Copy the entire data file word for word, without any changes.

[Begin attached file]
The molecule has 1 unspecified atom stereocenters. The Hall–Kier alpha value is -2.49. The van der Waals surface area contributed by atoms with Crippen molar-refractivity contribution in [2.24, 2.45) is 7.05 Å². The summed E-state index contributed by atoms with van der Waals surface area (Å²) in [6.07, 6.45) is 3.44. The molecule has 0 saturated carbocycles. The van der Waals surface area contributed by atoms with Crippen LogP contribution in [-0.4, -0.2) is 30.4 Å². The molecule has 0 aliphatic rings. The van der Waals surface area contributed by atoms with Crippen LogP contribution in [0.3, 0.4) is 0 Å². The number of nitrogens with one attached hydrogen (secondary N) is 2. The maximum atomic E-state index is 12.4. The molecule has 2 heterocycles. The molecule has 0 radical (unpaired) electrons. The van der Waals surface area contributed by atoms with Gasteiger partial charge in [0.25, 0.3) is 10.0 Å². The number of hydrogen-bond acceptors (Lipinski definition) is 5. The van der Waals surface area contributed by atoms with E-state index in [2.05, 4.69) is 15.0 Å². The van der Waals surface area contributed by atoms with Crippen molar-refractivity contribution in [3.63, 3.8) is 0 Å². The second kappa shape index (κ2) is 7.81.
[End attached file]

The molecule has 1 unspecified atom stereocenters. The Hall–Kier alpha value is -2.49. The van der Waals surface area contributed by atoms with Crippen molar-refractivity contribution in [2.24, 2.45) is 7.05 Å². The summed E-state index contributed by atoms with van der Waals surface area (Å²) in [6.07, 6.45) is 3.44. The molecule has 0 saturated carbocycles. The van der Waals surface area contributed by atoms with Crippen LogP contribution in [-0.4, -0.2) is 30.4 Å². The molecule has 0 aliphatic rings. The van der Waals surface area contributed by atoms with Crippen LogP contribution in [0.3, 0.4) is 0 Å². The number of nitrogens with one attached hydrogen (secondary N) is 2. The maximum atomic E-state index is 12.4. The molecule has 2 heterocycles. The molecule has 0 radical (unpaired) electrons. The van der Waals surface area contributed by atoms with Gasteiger partial charge in [0.25, 0.3) is 10.0 Å². The number of hydrogen-bond acceptors (Lipinski definition) is 5. The van der Waals surface area contributed by atoms with E-state index in [2.05, 4.69) is 15.0 Å². The van der Waals surface area contributed by atoms with Crippen molar-refractivity contribution in [3.63, 3.8) is 0 Å². The second kappa shape index (κ2) is 7.81.